So which is it? Is Morgan correct or is whoever responsible for this film a misogynist perv? ha ha! Puke city. Eventually the bumbling hominids meet an updated hominid model. A female with less hair, no clothes, extensive vocal communication (all the dudes say is "thoth" and something that sounds like "Nooooo!") and a startling voodoo vibe. The sense of her "otherness" is overwhelming. She is painted darkly and teaches them humor and how to make their own fire and heal wounds. (Interesting it is the same way I have seen Survivor Man Les Stroud make fire.) So I guess she is kind of like a Sacajawea figure. (All of the work, none of the credit. No wait there was that U.S. coin- the one that they had to discontinue the only other woman on a coin, Susan B. Anthony, to make. You know that coin no one uses cause it just confuses people as it is the same size as a quarter?) They follow her back to her tribe (in Africa?) and eventually clobber them and steal all their ideas- fire, weapons, and face to face lovemaking! The bumbling hominid's minds are blown by this stuff but one gets the sense, as lead bumbler stares at the full moon with his preggers wife, that by ripping off the other, dark tribe the great white hominid will not only survive, but someday rule the world.
Vomit.
it doesn't matter if you're blue or pink
__________
Things that were cool about Quest for Fire: showing that various hominid groups co-exsisted, a guy gets killed by a wolf, hominid-wooly mammoth communication attempt, the painted female character she was pretty right on moving like an animal and chattering away (I might edit all the footage of just her together to make an enjoyable video), the fact that no one really talked until she arrived, the attempt to base parts of the film on science-- Oh! Desmond Morris developed the gestures and vocalizations. Yeah that guy. Kinda figures, huh?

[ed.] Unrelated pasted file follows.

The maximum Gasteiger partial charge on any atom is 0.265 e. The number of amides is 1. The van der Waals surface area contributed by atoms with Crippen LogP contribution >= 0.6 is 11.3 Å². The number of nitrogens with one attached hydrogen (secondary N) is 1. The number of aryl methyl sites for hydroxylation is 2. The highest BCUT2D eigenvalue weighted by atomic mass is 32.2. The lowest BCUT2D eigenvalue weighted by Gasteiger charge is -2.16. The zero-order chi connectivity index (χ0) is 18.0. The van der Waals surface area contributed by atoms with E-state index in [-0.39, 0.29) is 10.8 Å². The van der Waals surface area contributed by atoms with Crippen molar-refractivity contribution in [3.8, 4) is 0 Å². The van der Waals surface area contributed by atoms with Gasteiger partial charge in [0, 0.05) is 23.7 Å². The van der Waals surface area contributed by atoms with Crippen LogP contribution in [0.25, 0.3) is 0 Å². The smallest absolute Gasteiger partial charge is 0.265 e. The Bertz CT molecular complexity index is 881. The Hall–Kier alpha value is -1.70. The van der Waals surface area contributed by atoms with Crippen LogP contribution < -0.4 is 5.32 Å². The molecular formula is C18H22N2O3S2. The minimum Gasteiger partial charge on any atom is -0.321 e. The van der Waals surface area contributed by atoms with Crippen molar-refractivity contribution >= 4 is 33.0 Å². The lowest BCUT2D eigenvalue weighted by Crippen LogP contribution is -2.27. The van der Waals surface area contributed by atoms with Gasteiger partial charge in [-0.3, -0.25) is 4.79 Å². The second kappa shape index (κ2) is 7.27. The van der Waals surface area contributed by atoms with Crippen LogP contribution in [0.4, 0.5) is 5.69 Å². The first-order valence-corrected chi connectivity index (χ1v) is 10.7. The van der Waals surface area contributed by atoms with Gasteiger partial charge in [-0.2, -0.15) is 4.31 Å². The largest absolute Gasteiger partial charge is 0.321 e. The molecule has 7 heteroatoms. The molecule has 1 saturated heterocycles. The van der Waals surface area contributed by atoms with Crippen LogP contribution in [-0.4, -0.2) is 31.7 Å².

Questions: why are hominids in films always so bumbling and confused? Even confused by the natural world? Wouldn't early man move around much more efficiently in his environment, more even than we do? Was there really a time when hominids were in the midst of evolving and had to stumble around? If so how did they survive? Wouldn't they have been more in tune with the natural world, closer to it than we are? They are often pictured as if reverse evolution is occurring.

These types of films say more about how men today think, or maybe fantasize, about women and themselves than about how it was back in the day. Walking with Cavemen (and women) seems better everyday.

Don't Forget: Biology can spout mad ideology.

1 comment:

Jenny Kendler said...

Desmond Morris, urgh (that's a "cave man" sound). There's always something not quite right for me about his writings. In "The Naked Woman" he claims to be writing about "the most amazing organism on the planet" but then he says creepy weird (and obviously wrong) things like "women have long hair because men like to touch it. Sounds like his real feeling are a lot more along the lines of sexual fascination that true admiration --- and that seems to have played out in the film you watched as well.